Friday, 4 January 2019

Your resolutions are (almost) doomed to fail

The Beginning

Your Wealth is a custom Enterprise briefing for people just like you: Executives, entrepreneurs and builders who know that time isn’t money, but that time and money are feedstock for the one thing that matters most in life: Your family, however you define it.

Once a month, in partnership with our friends at CIB Wealth, we’ll bring you a hand-picked selection of ideas, tips and inspirational stories that will help you make the most of your time, enhance our wealth, and build a better life with the people you love.

As always, we love hearing from readers. Send us story ideas, hints, tips or interview suggestions to editorial@enterprise.press.

Your Life

Congratulations — we’ve all made it through yet another orbit around the sun. Although that’s the most accurate definition of a new year, our annual celebrations seem to have very little to do with astronomy and a whole lot more to with change and fresh starts. A lot of us view 1 January as the perfect chance to put behind us an entire year, whether it is full of successes or failures, and reflect on these experiences. Even though the turn of a new year technically doesn’t differ at all from any other midnight, we also see it as a chance to open up new chapters. We are all at least somewhat aware of that fact, but we still tend to believe that there’s something special about a new year that will help us enact real change, on whatever level we seek. And so, we set resolutions.

The psychology behind setting resolutions has its roots in “the universal human desire to have some control over what lies ahead, because the future is unsettlingly unknowable,” David Ropeik writes for Psychology Today. “Not knowing what’s to come means we don’t know what we need to know to keep ourselves safe. To counter that worrisome powerlessness, we do things to take control. We resolve to diet and exercise, to quit smoking, and to start saving.” The fact that 88% of people fail to achieve the goals they have set out is neither here nor there; resolutions give us the feeling that we have control, a purpose, and ultimately something to look forward to.

There’s a science behind why we overshoot with our resolutions: People tend to set themselves up for failure by setting resolutions to do things they have failed at accomplishing during the rest of the year, with the hope that making the decision to follow through as of New Year’s will make all the difference, Claire Maldarelli writes for Popular Science. Also problematic is the fact that many people derive a sense of accomplishment and satisfaction just from the act of setting a resolution — the instant gratification we get from thinking about self-improvement is enough to make us feel like we did something, without actually committing.

Fret not — there’s also a science behind how to make meaningful changes. Studies have proven that around 80% of resolutions are abandoned by the second week of February, and that high failure rate has a lot to do with how we mentally frame resolutions, according to Business Insider. “If you can stop yourself overthinking how awful it will be to have a salad for dinner, or to go on a run after work, you might just have a better chance of going through with it.” Lifestyle coaches also suggest avoiding thinking about resolutions as something that “should” be done, which makes them carry the connotation that they are a burdensome responsibility that can be ignored in favor of a more enjoyable activity.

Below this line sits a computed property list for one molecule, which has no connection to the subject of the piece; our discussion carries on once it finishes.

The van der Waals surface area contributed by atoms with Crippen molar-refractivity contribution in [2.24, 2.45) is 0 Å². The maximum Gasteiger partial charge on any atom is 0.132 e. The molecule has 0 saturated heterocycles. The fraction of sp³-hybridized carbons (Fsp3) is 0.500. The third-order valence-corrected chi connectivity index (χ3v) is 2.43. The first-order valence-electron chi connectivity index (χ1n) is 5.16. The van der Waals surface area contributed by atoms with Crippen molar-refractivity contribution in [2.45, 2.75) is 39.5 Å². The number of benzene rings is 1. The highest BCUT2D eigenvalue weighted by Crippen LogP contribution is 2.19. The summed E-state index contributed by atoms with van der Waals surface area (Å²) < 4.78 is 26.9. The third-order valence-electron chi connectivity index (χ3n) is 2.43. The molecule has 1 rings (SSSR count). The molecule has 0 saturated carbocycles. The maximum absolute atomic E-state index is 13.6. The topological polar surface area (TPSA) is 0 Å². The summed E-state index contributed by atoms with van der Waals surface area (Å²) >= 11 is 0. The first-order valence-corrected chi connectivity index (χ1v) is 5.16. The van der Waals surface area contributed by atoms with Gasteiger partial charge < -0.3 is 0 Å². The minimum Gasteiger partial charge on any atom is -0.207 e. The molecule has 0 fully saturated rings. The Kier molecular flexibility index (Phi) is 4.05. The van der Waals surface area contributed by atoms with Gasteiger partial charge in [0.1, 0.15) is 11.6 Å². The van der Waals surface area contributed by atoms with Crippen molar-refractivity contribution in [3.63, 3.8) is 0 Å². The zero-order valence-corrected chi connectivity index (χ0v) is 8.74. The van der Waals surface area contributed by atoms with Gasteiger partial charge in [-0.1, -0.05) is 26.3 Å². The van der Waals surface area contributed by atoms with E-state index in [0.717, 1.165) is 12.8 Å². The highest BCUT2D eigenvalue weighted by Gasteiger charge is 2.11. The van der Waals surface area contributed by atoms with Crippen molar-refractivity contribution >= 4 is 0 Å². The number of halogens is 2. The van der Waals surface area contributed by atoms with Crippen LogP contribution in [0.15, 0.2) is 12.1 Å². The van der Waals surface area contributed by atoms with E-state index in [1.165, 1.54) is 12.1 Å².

Resolutions can feel like a Catch-22: We’re supposed to kick old habits and develop new ones, but more often than not, we find ourselves trapped in the same old loops. But if you’re setting resolutions about mental health, Elite Daily’s got simple steps you can build into your day. One of the easiest things we can do is unplug from social media. Spending a little less time on your phone bouncing between tweets, pictures, and posts means making more attention available for your surroundings and more brain space to be present. Setting guiding questions for the start of the day can be another way to remain tethered to your goals throughout a hectic day or week.

Instead of setting one mammoth resolution, think about breaking it down into sub-goals. Since the majority of our resolutions tend to center around abstaining from or significantly cutting down on a behavior or consumption pattern, it might be more beneficial to choose one thing per month to cut out of your life, says CNN’s David G. Allan. Over the course of one year, Allan attempted to abstain from behaviors such as eating after dinner and being grumpy, or consumed items such as alcohol and sweets.

Your top 5

The top five business and economic news in Egypt in December and the first week of January were:

  • The Egyptian Competition Authority (ECA) accused iPhone maker Apple and some of its distributors of having violated antitrust regulations and ordered them to amend their contracts.
  • The central bank could potentially resume issuing licenses to international banks looking to enter Egypt.
  • The Financial Regulatory Authority rejected Beltone Financial’s appeal of a six-month suspension handed to its investment banking arm over alleged irregularities in the IPO of Sarwa Capital.
  • The IMF will be disbursing its fifth tranche of Egypt’s extended fund facility this month, instead of last month, following extended talks with the government over elements of its reform program.
  • The central bank kept interest rates on hold during its final monetary policy committee meeting.

Your Time

Procrastinating? Who, us? Neeever. If procrastinating feels like your dirty little secret or the bane of your existence, fear no more. According to the Harvard Business Review, your brain is wired to procrastinate. We perceive the immediate hassle of starting a task as greater than the reward of finishing it and, lo and behold, we wait as long as possible to get started. Here are some things you can do to procrastinate less. Rewiring your brain is possible, though, if you start thinking more about the gratification of completing the task ahead than the burden of getting through it — in this case, the destination is more important than the journey. And setting yourself up for shame can help too: Publicly commit to your goal and watch the fear of losing face light a fire under your [redacted].

We also love a good to-do list, and some of us here at Enterprise will forever remain partial to the feel of pen and paper over even the most user-friendly of apps. Whether you choose the digital or analog route, writing down the tasks ahead of you can help turn long-term or abstract goals into actionable, concrete steps. Instead of feeling adrift in a big project, your to-do list will anchor you to the current task, according to Fast Company.